Asia’s now in the game with both China and Korea vying for a stake in the emergence of the fusion energy industry. They join Japan in perhaps the biggest energy play in history estimated by some at $300T. And while they started late, they are well-heeled and aggressive. Elsewhere an international consortium is betting billions on magnetic fusion in the ITER project located in Europe. The USA is advancing in laser fusion R&D at the Lawrence Livermore National Laboratory (LLNL) and other countries have advanced plans for fusion energy using lasers.
Why the abrupt increase in interest? We asked Allan Offenberger and Perry Kinkaide, co-chairs of the Alberta/Canada Fusion Energy Program, “What’s new? The promise of fusion has been around before? Why the elevated interest and investment?” Here’s what they’ve told us.
Last year the Alberta Council of Technologies (ABCtech), with support from Alberta Energy, the University of Alberta, and Stantec sent a team led by Allan Offenberger – Professor Emeritus, along with Robert Fedosejevs – University of Alberta professor, and Klaas Rodenburg – Stantec business developer, to visit the major fusion research programs in Asia, Europe, and the USA. The visits were followed by meetings arranged by ABCtech with Alberta industry in Calgary and Edmonton and an international forum held at Alberta Innovates Technology Futures.
The programs visited are national responses to several converging challenges, challenges that are forcing governments to look for energy alternatives. Some of the problems are external, like the universal appreciation of climate change and the need to replace coal-fired power plants. And there are the seemingly never-ending geopolitical uncertainties with supply, the distribution issues with oil and gas and the issues of security with fission. The issues are universal, growing in significance, and well-publicized.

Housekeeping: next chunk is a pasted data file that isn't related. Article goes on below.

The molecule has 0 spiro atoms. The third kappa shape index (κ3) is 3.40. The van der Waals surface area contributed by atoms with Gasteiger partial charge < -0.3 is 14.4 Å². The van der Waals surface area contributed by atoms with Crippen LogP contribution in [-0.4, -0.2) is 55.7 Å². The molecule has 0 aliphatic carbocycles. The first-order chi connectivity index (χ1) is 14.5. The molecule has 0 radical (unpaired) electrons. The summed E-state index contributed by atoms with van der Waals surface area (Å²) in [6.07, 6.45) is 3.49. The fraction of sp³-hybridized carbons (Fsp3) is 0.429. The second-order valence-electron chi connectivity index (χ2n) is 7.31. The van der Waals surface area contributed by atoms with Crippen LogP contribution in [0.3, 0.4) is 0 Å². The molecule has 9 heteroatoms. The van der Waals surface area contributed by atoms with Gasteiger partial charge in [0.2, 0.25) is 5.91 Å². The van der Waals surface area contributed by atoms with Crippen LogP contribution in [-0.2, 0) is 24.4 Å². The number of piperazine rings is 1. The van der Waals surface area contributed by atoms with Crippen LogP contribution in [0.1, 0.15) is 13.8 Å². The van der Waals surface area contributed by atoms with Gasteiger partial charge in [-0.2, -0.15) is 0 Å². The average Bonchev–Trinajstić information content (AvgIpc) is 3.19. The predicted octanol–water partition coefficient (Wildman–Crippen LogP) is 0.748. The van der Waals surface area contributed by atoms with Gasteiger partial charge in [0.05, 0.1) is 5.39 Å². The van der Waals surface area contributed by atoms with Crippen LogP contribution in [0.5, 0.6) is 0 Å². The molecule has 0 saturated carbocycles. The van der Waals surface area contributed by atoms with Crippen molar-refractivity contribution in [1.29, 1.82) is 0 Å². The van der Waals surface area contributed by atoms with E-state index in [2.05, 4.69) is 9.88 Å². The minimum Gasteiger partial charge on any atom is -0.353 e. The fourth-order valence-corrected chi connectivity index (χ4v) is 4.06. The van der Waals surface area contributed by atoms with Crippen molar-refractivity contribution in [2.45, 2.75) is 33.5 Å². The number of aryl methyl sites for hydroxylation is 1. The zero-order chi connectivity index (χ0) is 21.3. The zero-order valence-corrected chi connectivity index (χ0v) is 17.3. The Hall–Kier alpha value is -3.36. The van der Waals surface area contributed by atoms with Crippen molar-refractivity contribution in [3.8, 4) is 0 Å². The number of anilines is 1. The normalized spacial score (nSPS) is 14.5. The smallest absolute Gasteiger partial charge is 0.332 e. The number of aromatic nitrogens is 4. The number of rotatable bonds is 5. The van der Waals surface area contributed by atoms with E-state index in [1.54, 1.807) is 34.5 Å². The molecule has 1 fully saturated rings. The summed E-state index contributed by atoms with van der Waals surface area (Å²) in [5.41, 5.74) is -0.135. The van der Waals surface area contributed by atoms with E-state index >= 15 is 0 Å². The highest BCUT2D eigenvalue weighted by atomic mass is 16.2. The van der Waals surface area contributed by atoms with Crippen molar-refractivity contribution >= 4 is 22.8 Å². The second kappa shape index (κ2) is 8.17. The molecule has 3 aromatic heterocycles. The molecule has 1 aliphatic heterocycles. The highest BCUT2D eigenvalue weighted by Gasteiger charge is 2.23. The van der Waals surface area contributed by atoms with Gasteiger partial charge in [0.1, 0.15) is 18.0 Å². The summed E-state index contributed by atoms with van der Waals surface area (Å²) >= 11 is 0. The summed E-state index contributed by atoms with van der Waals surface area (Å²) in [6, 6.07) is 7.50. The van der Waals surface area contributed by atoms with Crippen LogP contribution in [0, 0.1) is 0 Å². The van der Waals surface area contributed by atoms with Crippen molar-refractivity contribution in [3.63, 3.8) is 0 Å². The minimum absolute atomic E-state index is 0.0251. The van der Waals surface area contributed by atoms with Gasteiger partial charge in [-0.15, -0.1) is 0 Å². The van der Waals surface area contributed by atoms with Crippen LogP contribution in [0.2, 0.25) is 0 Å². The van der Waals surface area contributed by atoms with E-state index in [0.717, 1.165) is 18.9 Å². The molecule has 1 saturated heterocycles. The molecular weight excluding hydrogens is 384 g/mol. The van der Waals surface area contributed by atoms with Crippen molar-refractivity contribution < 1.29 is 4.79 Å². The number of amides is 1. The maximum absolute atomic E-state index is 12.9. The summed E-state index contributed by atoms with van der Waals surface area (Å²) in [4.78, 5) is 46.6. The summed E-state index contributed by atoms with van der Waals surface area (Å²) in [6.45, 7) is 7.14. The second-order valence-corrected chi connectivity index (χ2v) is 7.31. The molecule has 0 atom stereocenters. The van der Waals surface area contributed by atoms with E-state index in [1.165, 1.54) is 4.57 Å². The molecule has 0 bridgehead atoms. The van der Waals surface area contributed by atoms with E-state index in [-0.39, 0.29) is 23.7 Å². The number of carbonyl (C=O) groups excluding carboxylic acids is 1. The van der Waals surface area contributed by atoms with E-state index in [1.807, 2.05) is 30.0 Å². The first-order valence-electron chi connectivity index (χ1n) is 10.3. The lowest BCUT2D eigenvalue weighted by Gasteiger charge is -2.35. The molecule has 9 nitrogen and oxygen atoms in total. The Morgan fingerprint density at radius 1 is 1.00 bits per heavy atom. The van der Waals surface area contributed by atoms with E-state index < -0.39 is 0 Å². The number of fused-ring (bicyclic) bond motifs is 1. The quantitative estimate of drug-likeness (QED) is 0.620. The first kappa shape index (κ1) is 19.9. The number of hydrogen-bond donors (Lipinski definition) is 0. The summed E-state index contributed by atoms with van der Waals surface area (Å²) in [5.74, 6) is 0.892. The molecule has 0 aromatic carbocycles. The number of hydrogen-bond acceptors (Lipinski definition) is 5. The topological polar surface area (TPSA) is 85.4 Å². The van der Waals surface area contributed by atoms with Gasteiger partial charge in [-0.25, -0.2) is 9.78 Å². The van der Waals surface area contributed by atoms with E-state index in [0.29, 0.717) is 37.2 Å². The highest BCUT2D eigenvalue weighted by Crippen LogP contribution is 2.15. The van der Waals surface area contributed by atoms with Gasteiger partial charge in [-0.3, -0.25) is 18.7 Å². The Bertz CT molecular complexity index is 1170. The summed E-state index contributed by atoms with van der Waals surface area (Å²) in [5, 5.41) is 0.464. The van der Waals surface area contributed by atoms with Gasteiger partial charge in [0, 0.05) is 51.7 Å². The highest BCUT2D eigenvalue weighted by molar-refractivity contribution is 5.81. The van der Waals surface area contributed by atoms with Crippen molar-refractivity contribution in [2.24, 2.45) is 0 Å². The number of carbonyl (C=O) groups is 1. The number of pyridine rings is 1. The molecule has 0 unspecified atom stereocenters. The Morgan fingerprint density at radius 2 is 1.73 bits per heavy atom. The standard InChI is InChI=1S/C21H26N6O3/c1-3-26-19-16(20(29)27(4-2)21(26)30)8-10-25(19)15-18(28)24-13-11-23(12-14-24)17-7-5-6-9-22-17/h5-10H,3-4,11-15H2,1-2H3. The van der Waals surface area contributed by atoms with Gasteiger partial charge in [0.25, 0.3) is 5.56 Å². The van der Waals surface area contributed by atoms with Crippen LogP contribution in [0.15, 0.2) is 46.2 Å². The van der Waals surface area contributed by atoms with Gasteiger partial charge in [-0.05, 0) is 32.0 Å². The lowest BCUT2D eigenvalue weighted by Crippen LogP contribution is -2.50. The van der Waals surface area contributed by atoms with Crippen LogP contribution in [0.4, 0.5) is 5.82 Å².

At the same time there is a growing realization that the demand for energy is continuing to rise, with no end in sight. As an option, we see increased interest in clean tech alternatives like wind, solar, and geothermal, but while desirable, they do not offer a universal solution to meet overall demand. Fission can meet base load electricity demand but current technology relies on a diminishing resource of U235 fuel. Fuel breeding will be required for long term nuclear fission. In an era of impact due to climate-change, many no longer speak of “peak-oil”, but rather of a post-carbon economy.
What’s left? That leaves fusion – creating a sun on Earth. But the engineering is elusive, or at least has been. And there is no shortage of skeptics – not so much with the science, but with the engineering.
The funding required to understand and achieve fusion ignition is significant and continues to be largely public. In fact, major progress has been achieved in fusion science, computer modelling and enabling technologies. And as noted above, virtually every industrialized country has or is developing a national program – with the exception of Canada. Recent advances at LLNL are promising as they get closer to achieving ignition and a sustainable burn using lasers.
Why Alberta? Why Canada? As demonstrated in ABCtech’s recent study – accessible at www.ABCtech.ca/Energy-distribution – those nations with a fusion energy research program are wanting Canada involved. Canada has a regulatory framework that anticipates fusion enabling Canada to be an early adopter. A/CFEP has the nucleus of a fusion energy leadership team. And, Alberta has a problem that fusion could solve. Oil sands production requires enormous quantities of natural gas to generate the heat necessary for steam extraction through SAGD and as a source of hydrogen for upgrading bitumen to a usable form. Fusion as a source of heat, would reduce the carbon footprint of the oil sands to everyone’s delight and when converted to steam, fusion also serves as a source of electric power. All this is good news for Alberta in the intermediate term, and with adequate planning would enable Alberta and Canada to sustain a leadership position in energy through the transition to a post-carbon economy. Also, by anticipating fusion, we are able to capitalize spin-off industries contributing to diversification – a win-win all around.
What’s Next? The Alberta Council of Technologies with the support of the A/CFEP has proposed the Alberta Government establish a Fusion Energy Directorate to prepare for a fusion energy future. The Directorate would serve to build the team, secure the relationships and demonstration facilities and set in motion the various initiatives for Alberta and Canada to lead the world in fusion energy.
The race is on. Does Alberta, Canada want in?
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